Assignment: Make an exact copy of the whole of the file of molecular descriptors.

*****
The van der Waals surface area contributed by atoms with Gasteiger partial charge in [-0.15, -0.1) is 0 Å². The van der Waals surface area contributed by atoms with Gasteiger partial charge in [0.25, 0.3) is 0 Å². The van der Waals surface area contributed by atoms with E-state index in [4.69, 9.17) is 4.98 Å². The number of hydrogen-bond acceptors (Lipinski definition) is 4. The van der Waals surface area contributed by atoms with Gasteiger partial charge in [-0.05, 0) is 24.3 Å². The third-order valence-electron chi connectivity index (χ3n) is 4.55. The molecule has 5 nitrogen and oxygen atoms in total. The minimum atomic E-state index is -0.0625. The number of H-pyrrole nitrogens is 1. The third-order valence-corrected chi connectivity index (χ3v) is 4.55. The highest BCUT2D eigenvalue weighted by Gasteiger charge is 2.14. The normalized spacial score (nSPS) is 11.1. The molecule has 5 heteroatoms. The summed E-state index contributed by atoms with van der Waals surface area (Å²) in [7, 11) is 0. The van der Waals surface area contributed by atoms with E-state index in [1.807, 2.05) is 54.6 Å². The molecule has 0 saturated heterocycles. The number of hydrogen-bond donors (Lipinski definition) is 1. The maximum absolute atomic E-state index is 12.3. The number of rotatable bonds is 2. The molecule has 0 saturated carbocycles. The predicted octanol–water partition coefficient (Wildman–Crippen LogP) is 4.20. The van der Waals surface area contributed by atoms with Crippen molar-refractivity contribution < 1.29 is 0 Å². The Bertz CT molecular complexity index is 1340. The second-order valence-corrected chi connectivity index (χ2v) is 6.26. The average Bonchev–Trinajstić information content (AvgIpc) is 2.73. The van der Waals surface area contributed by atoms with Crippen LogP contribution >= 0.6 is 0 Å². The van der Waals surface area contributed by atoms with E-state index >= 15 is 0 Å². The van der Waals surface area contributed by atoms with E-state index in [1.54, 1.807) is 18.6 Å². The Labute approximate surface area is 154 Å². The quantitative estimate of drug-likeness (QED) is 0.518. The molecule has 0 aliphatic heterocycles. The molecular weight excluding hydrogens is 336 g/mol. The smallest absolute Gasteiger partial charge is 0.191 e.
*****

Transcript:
The van der Waals surface area contributed by atoms with Gasteiger partial charge in [-0.15, -0.1) is 0 Å². The van der Waals surface area contributed by atoms with Gasteiger partial charge in [0.25, 0.3) is 0 Å². The van der Waals surface area contributed by atoms with E-state index in [4.69, 9.17) is 4.98 Å². The number of hydrogen-bond acceptors (Lipinski definition) is 4. The van der Waals surface area contributed by atoms with Gasteiger partial charge in [-0.05, 0) is 24.3 Å². The third-order valence-electron chi connectivity index (χ3n) is 4.55. The molecule has 5 nitrogen and oxygen atoms in total. The minimum atomic E-state index is -0.0625. The number of H-pyrrole nitrogens is 1. The third-order valence-corrected chi connectivity index (χ3v) is 4.55. The highest BCUT2D eigenvalue weighted by Gasteiger charge is 2.14. The normalized spacial score (nSPS) is 11.1. The molecule has 5 heteroatoms. The summed E-state index contributed by atoms with van der Waals surface area (Å²) in [7, 11) is 0. The van der Waals surface area contributed by atoms with E-state index in [1.807, 2.05) is 54.6 Å². The molecule has 0 saturated heterocycles. The number of hydrogen-bond donors (Lipinski definition) is 1. The maximum absolute atomic E-state index is 12.3. The number of rotatable bonds is 2. The molecule has 0 saturated carbocycles. The predicted octanol–water partition coefficient (Wildman–Crippen LogP) is 4.20. The van der Waals surface area contributed by atoms with Crippen molar-refractivity contribution < 1.29 is 0 Å². The Bertz CT molecular complexity index is 1340. The second-order valence-corrected chi connectivity index (χ2v) is 6.26. The average Bonchev–Trinajstić information content (AvgIpc) is 2.73. The van der Waals surface area contributed by atoms with Crippen LogP contribution >= 0.6 is 0 Å². The van der Waals surface area contributed by atoms with E-state index >= 15 is 0 Å². The van der Waals surface area contributed by atoms with E-state index in [1.54, 1.807) is 18.6 Å². The Labute approximate surface area is 154 Å². The quantitative estimate of drug-likeness (QED) is 0.518. The molecule has 0 aliphatic heterocycles. The molecular weight excluding hydrogens is 336 g/mol. The smallest absolute Gasteiger partial charge is 0.191 e.